Displaying items by tag: Barnabas Fund
Barnabas Fund reports, ‘Afghan Christians are at huge risk. As American troops leave the country, Taliban fighters are expanding their area of control, especially in rural areas, and re-imposing their ultra-strict form of sharia as they go. By the end of August the last Americans will have gone, but in mid-July the Taliban already claimed to control 85% of the country. What is certain is that Afghan Christians, as converts from Islam, will be even more vulnerable under Taliban rule than under the Afghan government. The Taliban has publicly announced that Christians must convert, leave, or be killed.'
Locusts move like thick, dark clouds, tearing through parts of East Africa and devouring crop after crop, putting food supplies and farmers’ livelihoods at risk. These invasions aren’t new but they are happening more often than ever. ‘It is because of the change in climate’, said a satellite Information analyst in Nairobi. ‘Locusts that otherwise would have scattered for lack of vegetation to consume can now get lots of it’ Locusts invaded northern Kenya in January, devouring field crops, vegetables, cattle fodder and grazing land. Pray for organisations like Barnabas Fund who are assisting 1,000 vulnerable Christian families in the area. They aim to help subsistence farmers speedily restore their crop and livestock production, distributing seeds, fertiliser and appropriate pesticides to deal with locust eggs left in the soil and the surge in other pests that usually follow a locust swarm.
A little child - a long walk - a rocky road - no shoes - twice a day - five times a week. This is life for thousands of Indonesian Christian children because their parents cannot afford shoes. The more fortunate children have jepit (meaning pinch sandals because they must be gripped by toes). Not easy walking over rough ground, and not healthy for young growing feet. Christians asked Barnabas to provide proper school shoes for them. A local Christian shoe company is providing shoes at a 67% discount. This Christmas the children, who walk every day for miles in bare feet, will receive a gift of school shoes thanks to many generous donations.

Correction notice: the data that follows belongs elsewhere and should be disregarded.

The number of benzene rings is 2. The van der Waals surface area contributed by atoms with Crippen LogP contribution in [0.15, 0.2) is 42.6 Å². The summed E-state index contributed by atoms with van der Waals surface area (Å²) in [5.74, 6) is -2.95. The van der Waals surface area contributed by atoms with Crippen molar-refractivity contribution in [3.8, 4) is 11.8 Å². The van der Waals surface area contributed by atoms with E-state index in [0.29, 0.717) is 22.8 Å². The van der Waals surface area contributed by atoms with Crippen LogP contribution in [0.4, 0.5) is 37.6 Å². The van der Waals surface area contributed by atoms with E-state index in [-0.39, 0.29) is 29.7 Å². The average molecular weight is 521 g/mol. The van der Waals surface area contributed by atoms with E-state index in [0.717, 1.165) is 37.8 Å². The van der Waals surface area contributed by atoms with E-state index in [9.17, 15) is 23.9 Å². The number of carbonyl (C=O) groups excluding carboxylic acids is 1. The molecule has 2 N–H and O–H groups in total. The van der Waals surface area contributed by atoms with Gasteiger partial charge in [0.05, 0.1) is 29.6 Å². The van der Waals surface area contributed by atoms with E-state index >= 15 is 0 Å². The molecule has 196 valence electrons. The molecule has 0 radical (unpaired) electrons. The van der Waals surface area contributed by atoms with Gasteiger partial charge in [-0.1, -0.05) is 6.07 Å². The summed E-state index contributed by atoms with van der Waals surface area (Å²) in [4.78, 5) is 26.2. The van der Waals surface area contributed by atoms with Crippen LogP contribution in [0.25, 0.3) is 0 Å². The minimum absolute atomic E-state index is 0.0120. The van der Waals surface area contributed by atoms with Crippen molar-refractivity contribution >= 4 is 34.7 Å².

Over the years Prayer-Alert has highlighted the plight of Brick-Kiln Workers; but it still goes on. Amanat worked seven days a week in a brick-kiln making 1,000 bricks daily, earning the equivalent of £4.20 that he never saw because it went back to the brick-kiln owner, paying interest on a loan he took out at a time of family crisis. His situation was hopeless. He had to borrow further money to buy food for his children. There are thousands of Pakistani Christian brick-kiln workers like him with debts keeping them bonded to their boss, unable to leave and get another job. Their wage just pays off interest on an impossible debt. They are despised, despairing and trapped bonded slaves. But Amanat got lucky. Barnabas Fund paid off his debt and with nothing being deducted from his wages any more, he can pay for his children’s schooling, or learn a new trade.
Last year’s maize crop failure is still proving debilitating: it takes more than a season to fully recover from the ravages of drought. Although the rains arrived on cue in November last year to plant this season’s crops, many farmers had either been forced to eat their seed, or had no harvest from the previous year to eat. Their livestock herds were decimated and the lack of jobs meant families also had no money to purchase their farming inputs, let alone food. Barnabas Fund has provided seed, fertiliser and training so that farmers could plant on time. Hope has returned, but the crisis still simmers and the outcome of the harvest will be critical. A new strain of stalk-borer insect attacking the maize is also a threat. How can farmers survive until the April/May harvest? Barnabas is working closely with local churches to ensure that they are not forgotten or left hungry during this crucial period. Violet, a farmer and mother of five, is appreciative: ‘We want to thank God for providing us with food for our family - our lives have changed. We have seen God’s hand through our brothers.’